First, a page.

Questions about real estate, family, finances and more

This installment is an extra-long Qualified Advice column, featuring three reader questions and three planners, all members of the Financial Planning Association of Canada, answering. The theme this month is real estate, family and finances—a perennially popular topic in reader questions. 

A MoneySense reader writes:

We’re trying to decide whether to renovate our Ontario cottage as a way to provide a larger inheritance to our two children. We are 60 and 69 and are retired.

One of our children owns a house in Toronto, and the other rents in Vancouver. We haven’t provided financial help for a down payment to either. Both kids say they are interested in the cottage to enjoy with their own children. 

The cottage is 60 years old and quite small, and we estimate the cost of renovations at $300,000. We own a house worth $900,000, the cottage value is about $450,000 and our investments total about $700,000. For income, we both have defined benefit pensions worth about $120,000 per year combined, plus Canada Pension Plan and Old Age Security. 

Our thinking is that by using some of our funds today to invest in the cottage, we’re increasing the value of the cottage our children will inherit, plus helping with capital gains when we die. Does this plan make sense? 

FPAC responds:

Shannon Lee Simmons

You’ve got great pension plans, $700,000 of investable assets and a mortgage-free house. Well done! It sounds like you need a solution that is both financially savvy and emotionally satisfying to feel good about it.

If this is strictly about helping your kids, you could give them the planned amount now as an early inheritance–but it sounds like building a family experience with the cottage is important. It’s not just about inheritance.

Assuming you’d like to proceed with the cottage renovations, there are four potential sources of funds: 

  • Withdrawing from a registered retirement savings plan (RRSP): Given your existing income, this is likely an expensive option tax-wise, and it might also cause some of your Old Age Security (OAS) to be clawed back
  • Withdrawing from a tax-free savings account (TFSA): No tax implications, but you’re unlikely to have all required funds available from TFSAs
  • Withdrawing from non-registered investment accounts: You’d need to report and pay tax on any capital gains
  • Taking a mortgage on your principal residence: As interest rates are so low, this option may make the most make sense–but you need to budget the new monthly repayments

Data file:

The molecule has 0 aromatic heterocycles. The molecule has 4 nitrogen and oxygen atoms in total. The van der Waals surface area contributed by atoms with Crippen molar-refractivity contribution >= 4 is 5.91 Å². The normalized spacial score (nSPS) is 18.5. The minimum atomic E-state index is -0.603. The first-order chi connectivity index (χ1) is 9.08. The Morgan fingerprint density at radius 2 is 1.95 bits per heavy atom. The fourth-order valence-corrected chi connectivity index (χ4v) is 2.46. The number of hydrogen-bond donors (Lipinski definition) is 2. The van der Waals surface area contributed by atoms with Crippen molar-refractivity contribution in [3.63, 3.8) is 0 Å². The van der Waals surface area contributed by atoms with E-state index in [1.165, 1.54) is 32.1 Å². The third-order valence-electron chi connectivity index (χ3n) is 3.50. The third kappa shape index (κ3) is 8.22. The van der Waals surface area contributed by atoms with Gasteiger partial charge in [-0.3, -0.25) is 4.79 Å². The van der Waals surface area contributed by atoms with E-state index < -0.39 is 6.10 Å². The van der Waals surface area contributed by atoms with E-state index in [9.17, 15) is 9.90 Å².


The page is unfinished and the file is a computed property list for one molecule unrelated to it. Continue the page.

Whether you pull money from registered or non-registered investments or take on a mortgage, you should definitely get some customized advice from a Certified Financial Planner. 

If we can assume that you can absolutely afford to do this, then yes, investing the $300,000 into the cottage will increase your adjusted cost base (ACB) of the property. The higher the ACB, the lower the capital gain when you pass away and therefore the lower the taxes to be paid by the estate. Make sure you’re keeping track of all major repairs and improvements over the years. Keep in mind that recently, cottage property values have been skyrocketing in Ontario, so if this trend continues, your estate may face a large capital gain even if you put money into renovations. A life insurance policy could be used to cover off the potential tax bill, but at a cost.

Zak Smith

It sounds like the renovations would create the space for you, your children and grandchildren to find a lot of enjoyment at the cottage now and in the future. And isn’t that why we build wealth—to create these environments, experiences and memories to share with the ones we love.

That said, life changes! So here are a few questions you may want to factor into your decision: 

  • Will your B.C. child always be able to justify/afford these cross-country trips as their family potentially grows? 
  • Should you choose to subsidize some of the costs to bring your B.C. child’s family to the cottage, is there potential for conflict with your Toronto-based child? 
  • If you chose to assist your B.C. child, would you plan to equalize in some way your Toronto-based child’s family—and could your finances sustain providing this assistance while continuing to support your own needs? 
  • Will you always want to make the commute to the cottage yourselves? 
  • And finally, would your children appreciate your generosity more through assistance with their own home purchase or home upgrades, assisting with the grandkids’ education, or more variety on your family trips?